Photoshop actions are extremely useful tools. They’re especially helpful if you’ve learned a bit of the program, but not enough to take on complicated edits yet. Actions can also seriously streamline your editing workflow and save you time.
Here, we’ll go over how to download Photoshop actions once you buy them, how to install them, and how to use them.
What Are Photoshop Actions?
Photoshop actions are one-click sequences that allow you to automatically make complex edits in seconds. Their code is prewritten to carry out a specific set of edits, so all you have to do is press the little “play” button. They aren’t extensions or add-ons, which also enhance what you can do with the program, but in different ways.
You can use actions for anything from setting up frequency separation in the retouching stage to giving your photos an entirely different look with intricate color grading. Actions basically allow you access to the skill set of a Photoshop expert, even if you’re not quite there yet.
Like Lightroom presets, they can serve as a starting point. You might have to tweak them or dial settings back, but they can still save you a lot of time getting the look you’re after.
How Do I Download Photoshop Actions?
You can download Photoshop actions from multiple places. Photographers will often sell them, some will offer them for free. A quick Google search will produce a trove of options from reputable sources. Adobe, for example, has free Photoshop actions you can mess around with if you’re just learning that produce some amazing effects, like this one from Nuwan Panditha.
Once you’ve found the action you want to try, simply download it and unzip the files from the ZIP folder onto your computer.
Installing Photoshop Actions
You can install the action you just downloaded in one of two ways:
- Open the file folder via your computer’s file finder (Finder for Mac, Explorer for Windows) and click the action file, which will have the “.atn” extension.
- Open the file from Photoshop.
To open the file with your computer, you just need to navigate to the ATN file and double-click it. That should automatically open Photoshop and load the action. After that, you can choose a photo to apply your action to and run it. You can also click and drag the ATN file into Photoshop once it’s open, and it will load in the Actions panel.
Note: If you choose to do this, the action might disappear once you restart your computer and have to be reinstalled.
Opening the action in Photoshop is slightly more complicated, but your actions will still be there if your computer restarts.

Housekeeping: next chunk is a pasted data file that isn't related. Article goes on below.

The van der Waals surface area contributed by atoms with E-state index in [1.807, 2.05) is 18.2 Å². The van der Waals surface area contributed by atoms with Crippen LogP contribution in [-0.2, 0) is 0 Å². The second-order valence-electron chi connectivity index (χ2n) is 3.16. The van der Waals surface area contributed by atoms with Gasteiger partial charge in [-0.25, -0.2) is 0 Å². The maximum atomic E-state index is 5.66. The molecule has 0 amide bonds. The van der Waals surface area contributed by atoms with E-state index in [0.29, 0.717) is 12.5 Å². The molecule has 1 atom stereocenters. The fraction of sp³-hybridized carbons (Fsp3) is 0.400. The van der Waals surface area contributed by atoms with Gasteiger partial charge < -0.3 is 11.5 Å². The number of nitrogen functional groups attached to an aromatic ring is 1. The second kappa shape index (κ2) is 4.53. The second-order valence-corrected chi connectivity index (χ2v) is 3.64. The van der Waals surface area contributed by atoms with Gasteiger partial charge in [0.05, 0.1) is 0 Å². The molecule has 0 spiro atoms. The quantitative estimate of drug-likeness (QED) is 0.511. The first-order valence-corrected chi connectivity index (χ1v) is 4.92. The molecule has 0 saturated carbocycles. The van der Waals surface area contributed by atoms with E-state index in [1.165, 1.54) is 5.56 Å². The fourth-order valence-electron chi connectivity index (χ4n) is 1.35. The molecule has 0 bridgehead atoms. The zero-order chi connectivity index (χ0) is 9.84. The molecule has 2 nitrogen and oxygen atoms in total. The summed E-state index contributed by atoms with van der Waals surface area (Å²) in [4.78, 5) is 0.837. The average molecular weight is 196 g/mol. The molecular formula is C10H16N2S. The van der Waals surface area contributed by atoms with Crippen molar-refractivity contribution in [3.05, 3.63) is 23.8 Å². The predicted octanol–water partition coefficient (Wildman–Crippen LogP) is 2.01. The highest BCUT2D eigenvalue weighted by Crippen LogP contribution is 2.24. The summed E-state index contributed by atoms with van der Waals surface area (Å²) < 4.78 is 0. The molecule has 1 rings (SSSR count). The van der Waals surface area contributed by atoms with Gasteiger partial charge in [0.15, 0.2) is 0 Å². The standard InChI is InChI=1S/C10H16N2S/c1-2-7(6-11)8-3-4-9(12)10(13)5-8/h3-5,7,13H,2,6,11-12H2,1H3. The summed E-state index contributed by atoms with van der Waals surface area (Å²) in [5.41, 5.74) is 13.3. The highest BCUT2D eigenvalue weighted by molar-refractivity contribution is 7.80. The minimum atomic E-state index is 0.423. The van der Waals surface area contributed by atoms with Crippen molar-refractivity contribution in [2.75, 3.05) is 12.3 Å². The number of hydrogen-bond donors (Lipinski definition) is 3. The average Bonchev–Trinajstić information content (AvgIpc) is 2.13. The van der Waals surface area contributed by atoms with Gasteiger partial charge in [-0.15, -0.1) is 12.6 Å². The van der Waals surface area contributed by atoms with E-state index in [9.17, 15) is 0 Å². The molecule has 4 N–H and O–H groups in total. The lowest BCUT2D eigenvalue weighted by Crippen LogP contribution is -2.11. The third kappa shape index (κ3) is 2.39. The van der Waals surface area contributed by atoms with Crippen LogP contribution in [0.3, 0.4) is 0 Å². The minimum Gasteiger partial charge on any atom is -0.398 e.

To do that, save your actions on your computer somewhere easy to find. Then, open Photoshop and go to the Actions panel.
If you don’t see the Actions panel, go to “Window” in the top menu, then click “Actions” in the dropdown. This will open the Actions panel.
Click the menu button (four small horizontal lines) in the top-right corner of the Actions panel. You’ll get a dropdown menu.
Select “Load Actions.”
Find the saved action file on your computer (ending in “.atn”) and select the file. Look through your download folder carefully. Often, there will be additional files there meant to help you with running or tweaking your action, especially if they’re offered for free as a learning tool. You might find a simple text file with instructions, a link to a tutorial video, or both.
Once you find the ATN file, click “Open” to load your actions into the Actions panel. You’ll now be able to see the name of your action in the list.
Once the actions load, they’ll stick around unless you delete the original folder on your computer where you have the action file saved.
Running Your Photoshop Action
Now that your action is installed, you can choose a photo to run it on and do some experimenting.
Open a photo or file you’d like to work in on Photoshop. Then, select the layer you want to apply the action to. Often, this will be your initial background layer.
You can also make a copy of your background layer and apply the action there for a non-destructive edit.
Next, select your action in the Actions panel.
Click the little triangular play button in the bottom row of the Actions panel to run the action.
Photoshop should then immediately apply the effect of your action to your image. There may be a few seconds of loading time if the action is particularly complicated or your computer has low memory or processing power.
Once the action runs, you’ll be able to see its layers and get an idea of what editing techniques the creator used. They may add notes like “Replace Me” to signal that a certain layer can be replaced with an image or “Edit This” to let you know a layer can be tweaked to change the overall effect.
And that’s it! As you become more experienced with Photoshop, you’ll be able to recognize and adjust the parameters of your actions, or even create them yourself. Have fun experimenting!